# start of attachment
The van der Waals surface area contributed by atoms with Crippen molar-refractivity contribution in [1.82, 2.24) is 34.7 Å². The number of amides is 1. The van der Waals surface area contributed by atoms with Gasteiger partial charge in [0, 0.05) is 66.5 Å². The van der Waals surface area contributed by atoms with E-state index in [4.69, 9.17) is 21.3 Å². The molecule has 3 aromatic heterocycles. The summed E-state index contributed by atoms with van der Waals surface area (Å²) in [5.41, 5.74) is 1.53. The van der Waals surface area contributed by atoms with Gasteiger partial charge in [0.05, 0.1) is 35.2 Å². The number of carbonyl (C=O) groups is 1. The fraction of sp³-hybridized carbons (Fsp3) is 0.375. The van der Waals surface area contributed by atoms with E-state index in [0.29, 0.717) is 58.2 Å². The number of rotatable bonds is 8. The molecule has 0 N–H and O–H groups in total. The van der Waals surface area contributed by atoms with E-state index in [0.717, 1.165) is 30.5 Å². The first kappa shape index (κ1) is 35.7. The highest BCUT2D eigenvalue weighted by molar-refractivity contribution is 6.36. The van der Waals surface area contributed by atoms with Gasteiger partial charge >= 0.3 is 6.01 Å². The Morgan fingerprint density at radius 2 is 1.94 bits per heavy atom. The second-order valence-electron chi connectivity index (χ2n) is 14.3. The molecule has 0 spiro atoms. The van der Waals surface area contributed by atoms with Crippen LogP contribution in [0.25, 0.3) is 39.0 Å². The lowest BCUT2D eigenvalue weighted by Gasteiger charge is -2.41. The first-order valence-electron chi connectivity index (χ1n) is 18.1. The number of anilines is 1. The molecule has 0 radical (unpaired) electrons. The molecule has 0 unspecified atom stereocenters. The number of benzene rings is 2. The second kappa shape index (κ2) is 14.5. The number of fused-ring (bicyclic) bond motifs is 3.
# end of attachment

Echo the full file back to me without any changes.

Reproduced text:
The van der Waals surface area contributed by atoms with Crippen molar-refractivity contribution in [1.82, 2.24) is 34.7 Å². The number of amides is 1. The van der Waals surface area contributed by atoms with Gasteiger partial charge in [0, 0.05) is 66.5 Å². The van der Waals surface area contributed by atoms with E-state index in [4.69, 9.17) is 21.3 Å². The molecule has 3 aromatic heterocycles. The summed E-state index contributed by atoms with van der Waals surface area (Å²) in [5.41, 5.74) is 1.53. The van der Waals surface area contributed by atoms with Gasteiger partial charge in [0.05, 0.1) is 35.2 Å². The number of carbonyl (C=O) groups is 1. The fraction of sp³-hybridized carbons (Fsp3) is 0.375. The van der Waals surface area contributed by atoms with E-state index in [0.29, 0.717) is 58.2 Å². The number of rotatable bonds is 8. The molecule has 0 N–H and O–H groups in total. The van der Waals surface area contributed by atoms with E-state index in [0.717, 1.165) is 30.5 Å². The first kappa shape index (κ1) is 35.7. The highest BCUT2D eigenvalue weighted by molar-refractivity contribution is 6.36. The van der Waals surface area contributed by atoms with Gasteiger partial charge >= 0.3 is 6.01 Å². The Morgan fingerprint density at radius 2 is 1.94 bits per heavy atom. The second-order valence-electron chi connectivity index (χ2n) is 14.3. The molecule has 0 spiro atoms. The van der Waals surface area contributed by atoms with Crippen LogP contribution in [0.25, 0.3) is 39.0 Å². The lowest BCUT2D eigenvalue weighted by Gasteiger charge is -2.41. The first-order valence-electron chi connectivity index (χ1n) is 18.1. The number of anilines is 1. The molecule has 0 radical (unpaired) electrons. The molecule has 0 unspecified atom stereocenters. The number of benzene rings is 2. The second kappa shape index (κ2) is 14.5. The number of fused-ring (bicyclic) bond motifs is 3.